India’s economic recovery continued to strengthen in the last quarter of FY21 before the onset of Covid-19 second wave. GDP grew by 1.6% in the fourth quarter of FY21 from a year ago, an improvement over the 0.5% growth in third quarter and the negative growth of -24.4% and -7.4% in the first two quarters of FY21. Economic growth for full year FY21 came at -7.3%, slightly better than the -8% growth projected in the second advance estimate. The growth in output in Q4 FY21 was broad-based across sectors. Agriculture, industry and services sector witnessed positive yoy growth during the quarter. The industrial sector grew by 8% in Q4FY21 aided by the higher output in manufacturing (+6.9% yoy), electricity, gas, water & utility services (+9.1% yoy) and construction (+14.5% yoy). The favourable base effect also benefitted the growth numbers. Mining and quarrying sector recorded negative growth during the quarter (-5.7% yoy). Agriculture sector grew by a strong 3.1% in Q4 FY21, over a high base of 6.8% growth in the same period last year. The services sector returned to growth in Q4 FY21 after three quarters, with a growth of 1.5% yoy. This improvement was led by finance, real estate & professional service (+5.4% yoy) along with public administration (+2.3% yoy). Contact intensive hotels, transport, trade and communication continued to witness lower levels of activity and this dragged down the output of the service sector.

Q4 FY21 saw a notable pick- up in investment and consumption compared with the preceding three quarters. Private consumption witnessed a growth of 7% yoy. Government consumption witnessed a sharp increase, growing by nearly 25% yoy in Q4 FY21. Investments too picked with Gross Fixed Capital Formation (GCFC) growing by 18% yoy. On an annual basis, private consumption in FY21 was -6% yoy, investments were down -9% yoy. Only government consumption rose in FY21 by 8% yoy due to the various fiscal measures undertaken.

The CPI inflation moderated to 4.3% yoy in April from 5.5% in March, marginally above consensus expectations of 4.1%. Favourable base effect of April 2020 played a part in the low print. Food & beverage price inflation moderated to 2.7% yoy from 5.2% in previous month, in part due to a favourable base. Fuel price inflation picked up to 7.9% yoy vs 4.4% in March. Core inflation moderated to 5.2% yoy in April vs 5.76% in March 2021. Within the core inflation basket, price pressures were broad-based and are indicating that supply-side constraints and rising commodity prices are driving underlying inflation.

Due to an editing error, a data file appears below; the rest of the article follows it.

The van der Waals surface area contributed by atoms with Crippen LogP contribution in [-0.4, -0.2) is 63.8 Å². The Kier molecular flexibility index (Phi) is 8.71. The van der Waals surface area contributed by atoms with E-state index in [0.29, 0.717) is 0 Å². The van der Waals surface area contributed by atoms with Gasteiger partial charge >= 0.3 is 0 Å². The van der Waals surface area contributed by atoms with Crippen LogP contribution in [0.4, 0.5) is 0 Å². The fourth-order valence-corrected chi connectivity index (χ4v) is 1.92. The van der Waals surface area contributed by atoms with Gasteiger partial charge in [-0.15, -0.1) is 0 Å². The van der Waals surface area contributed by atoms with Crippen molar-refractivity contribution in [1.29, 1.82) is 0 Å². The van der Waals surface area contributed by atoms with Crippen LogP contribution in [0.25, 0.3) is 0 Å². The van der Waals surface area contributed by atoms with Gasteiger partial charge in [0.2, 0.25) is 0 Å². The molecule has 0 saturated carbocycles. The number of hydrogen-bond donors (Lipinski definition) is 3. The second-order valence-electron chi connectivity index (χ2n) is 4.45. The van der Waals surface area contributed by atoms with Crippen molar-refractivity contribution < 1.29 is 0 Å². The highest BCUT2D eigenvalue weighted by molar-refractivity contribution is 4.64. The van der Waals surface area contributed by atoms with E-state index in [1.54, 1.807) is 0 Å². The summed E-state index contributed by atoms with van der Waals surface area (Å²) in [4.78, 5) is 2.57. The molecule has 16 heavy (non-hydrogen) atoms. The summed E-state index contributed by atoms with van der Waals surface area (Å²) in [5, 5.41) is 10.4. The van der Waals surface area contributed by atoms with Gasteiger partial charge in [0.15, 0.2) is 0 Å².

The services PMI (Purchasing Manager’s Index) fell into the contraction zone of 46.1 in May from 54 in April, while the manufacturing PMI moderated to 50.8 from 55.5. Both their performance is far better than the sharp crash seen during the first wave in 2020, but a key area to keep a watch this time around is building input cost pressures for both sectors.

Robust global growth and base effects saw exports rising strongly. But the slowdown in domestic demand led to a sharper fall in core imports to 2pp below their pre-pandemic levels. May trade deficit declined from $-15 bn in April 2021 to $-6.3bn. Exports were up 67% yoy largely due to base effects. Imports rose by 69% yoy to US$45.5 bn. Month over month however, imports registered a sharp fall of 16% owing to lockdowns. While non-oil imports grew 51% yoy, it registered a fall of 16.6% mom. Non-oil, non-gold imports were flattish over last month. YTD FY22 trade deficit is at US$21.4 bn (vs US$10.4 bn previous year). The foreign exchange reserves ended May 2021 at USD 593 bn – up USD 9 bn for the month.

Industrial production (IP) growth picked up sharply to 22.4% yoy in March from an upwardly revised -3.4% in February. Favorable base effect from March 2020 was largely responsible for the sharp increase. However, the underlying sequential monthly momentum remained strong and strengthened further with 1.7% mom increase vs 1.3% mom increase in February. Manufacturing growth came in at 25.8% yoy - driven by machinery and petroleum manufacturing.

The eight core sectors registered a double-digit output growth of 56.1% yoy in April compared with 11.4% yoy growth in March 2021. The high growth in output can be attributed to a low base effect (-37.9% in April 2020) as the nation-wide lockdown imposed last year brought production activities to a standstill resulting in huge output losses. The expansion in April has been led by very strong growth in output of steel and cement. All sectors, except crude oil have witnessed positive growth during the month. However, the core sector output has been lower by 15.1% mom in April vs March with a broad-based contraction across all segments.